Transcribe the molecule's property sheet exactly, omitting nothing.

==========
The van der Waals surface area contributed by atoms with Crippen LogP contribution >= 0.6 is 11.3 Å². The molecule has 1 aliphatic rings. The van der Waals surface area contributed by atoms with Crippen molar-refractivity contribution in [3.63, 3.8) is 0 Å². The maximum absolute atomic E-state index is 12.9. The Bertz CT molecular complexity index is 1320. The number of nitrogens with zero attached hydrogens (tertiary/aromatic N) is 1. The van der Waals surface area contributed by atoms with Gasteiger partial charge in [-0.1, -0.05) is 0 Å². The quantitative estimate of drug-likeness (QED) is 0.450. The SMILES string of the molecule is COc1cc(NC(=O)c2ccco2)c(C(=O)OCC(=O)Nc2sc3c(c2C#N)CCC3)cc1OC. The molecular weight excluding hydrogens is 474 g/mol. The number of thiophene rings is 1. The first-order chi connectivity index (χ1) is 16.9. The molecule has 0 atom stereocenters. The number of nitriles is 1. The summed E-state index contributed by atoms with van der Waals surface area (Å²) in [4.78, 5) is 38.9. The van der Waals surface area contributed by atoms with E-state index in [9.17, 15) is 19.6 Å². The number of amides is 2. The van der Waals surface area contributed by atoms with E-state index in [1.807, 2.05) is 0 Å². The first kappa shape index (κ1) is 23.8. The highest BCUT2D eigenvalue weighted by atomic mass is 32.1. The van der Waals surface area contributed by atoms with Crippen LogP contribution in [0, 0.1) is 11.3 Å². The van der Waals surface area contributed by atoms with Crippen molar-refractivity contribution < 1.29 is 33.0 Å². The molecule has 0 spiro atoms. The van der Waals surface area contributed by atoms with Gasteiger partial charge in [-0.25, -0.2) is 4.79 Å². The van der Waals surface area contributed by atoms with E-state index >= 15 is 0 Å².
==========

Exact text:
The van der Waals surface area contributed by atoms with Crippen LogP contribution >= 0.6 is 11.3 Å². The molecule has 1 aliphatic rings. The van der Waals surface area contributed by atoms with Crippen molar-refractivity contribution in [3.63, 3.8) is 0 Å². The maximum absolute atomic E-state index is 12.9. The Bertz CT molecular complexity index is 1320. The number of nitrogens with zero attached hydrogens (tertiary/aromatic N) is 1. The van der Waals surface area contributed by atoms with Gasteiger partial charge in [-0.1, -0.05) is 0 Å². The quantitative estimate of drug-likeness (QED) is 0.450. The SMILES string of the molecule is COc1cc(NC(=O)c2ccco2)c(C(=O)OCC(=O)Nc2sc3c(c2C#N)CCC3)cc1OC. The molecular weight excluding hydrogens is 474 g/mol. The number of thiophene rings is 1. The first-order chi connectivity index (χ1) is 16.9. The molecule has 0 atom stereocenters. The number of nitriles is 1. The summed E-state index contributed by atoms with van der Waals surface area (Å²) in [4.78, 5) is 38.9. The van der Waals surface area contributed by atoms with E-state index in [9.17, 15) is 19.6 Å². The number of amides is 2. The van der Waals surface area contributed by atoms with E-state index in [1.807, 2.05) is 0 Å². The first kappa shape index (κ1) is 23.8. The highest BCUT2D eigenvalue weighted by atomic mass is 32.1. The van der Waals surface area contributed by atoms with Crippen LogP contribution in [0, 0.1) is 11.3 Å². The van der Waals surface area contributed by atoms with Crippen molar-refractivity contribution < 1.29 is 33.0 Å². The molecule has 0 spiro atoms. The van der Waals surface area contributed by atoms with Gasteiger partial charge in [-0.25, -0.2) is 4.79 Å². The van der Waals surface area contributed by atoms with E-state index >= 15 is 0 Å².